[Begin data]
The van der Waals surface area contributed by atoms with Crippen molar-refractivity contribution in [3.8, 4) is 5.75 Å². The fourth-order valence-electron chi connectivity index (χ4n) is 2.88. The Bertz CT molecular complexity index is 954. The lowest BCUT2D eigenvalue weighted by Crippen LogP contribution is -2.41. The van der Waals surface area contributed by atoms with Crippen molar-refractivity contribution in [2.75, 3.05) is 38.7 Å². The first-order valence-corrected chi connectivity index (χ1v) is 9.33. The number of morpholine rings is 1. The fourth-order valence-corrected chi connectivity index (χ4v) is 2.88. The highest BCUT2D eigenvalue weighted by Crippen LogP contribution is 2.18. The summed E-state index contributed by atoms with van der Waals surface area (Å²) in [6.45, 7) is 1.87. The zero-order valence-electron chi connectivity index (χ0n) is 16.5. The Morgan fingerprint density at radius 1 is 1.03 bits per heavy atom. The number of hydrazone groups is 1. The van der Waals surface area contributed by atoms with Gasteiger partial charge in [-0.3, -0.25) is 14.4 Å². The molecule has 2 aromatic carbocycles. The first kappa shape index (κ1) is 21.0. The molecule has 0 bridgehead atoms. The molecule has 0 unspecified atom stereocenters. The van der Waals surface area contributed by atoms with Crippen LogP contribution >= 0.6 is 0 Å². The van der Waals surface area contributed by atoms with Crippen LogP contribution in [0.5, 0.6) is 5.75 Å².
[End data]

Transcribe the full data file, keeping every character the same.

The van der Waals surface area contributed by atoms with Crippen molar-refractivity contribution in [3.8, 4) is 5.75 Å². The fourth-order valence-electron chi connectivity index (χ4n) is 2.88. The Bertz CT molecular complexity index is 954. The lowest BCUT2D eigenvalue weighted by Crippen LogP contribution is -2.41. The van der Waals surface area contributed by atoms with Crippen molar-refractivity contribution in [2.75, 3.05) is 38.7 Å². The first-order valence-corrected chi connectivity index (χ1v) is 9.33. The number of morpholine rings is 1. The fourth-order valence-corrected chi connectivity index (χ4v) is 2.88. The highest BCUT2D eigenvalue weighted by Crippen LogP contribution is 2.18. The summed E-state index contributed by atoms with van der Waals surface area (Å²) in [6.45, 7) is 1.87. The zero-order valence-electron chi connectivity index (χ0n) is 16.5. The Morgan fingerprint density at radius 1 is 1.03 bits per heavy atom. The number of hydrazone groups is 1. The van der Waals surface area contributed by atoms with Gasteiger partial charge in [-0.3, -0.25) is 14.4 Å². The molecule has 2 aromatic carbocycles. The first kappa shape index (κ1) is 21.0. The molecule has 0 bridgehead atoms. The molecule has 0 unspecified atom stereocenters. The van der Waals surface area contributed by atoms with Crippen LogP contribution >= 0.6 is 0 Å². The van der Waals surface area contributed by atoms with Crippen LogP contribution in [0.5, 0.6) is 5.75 Å².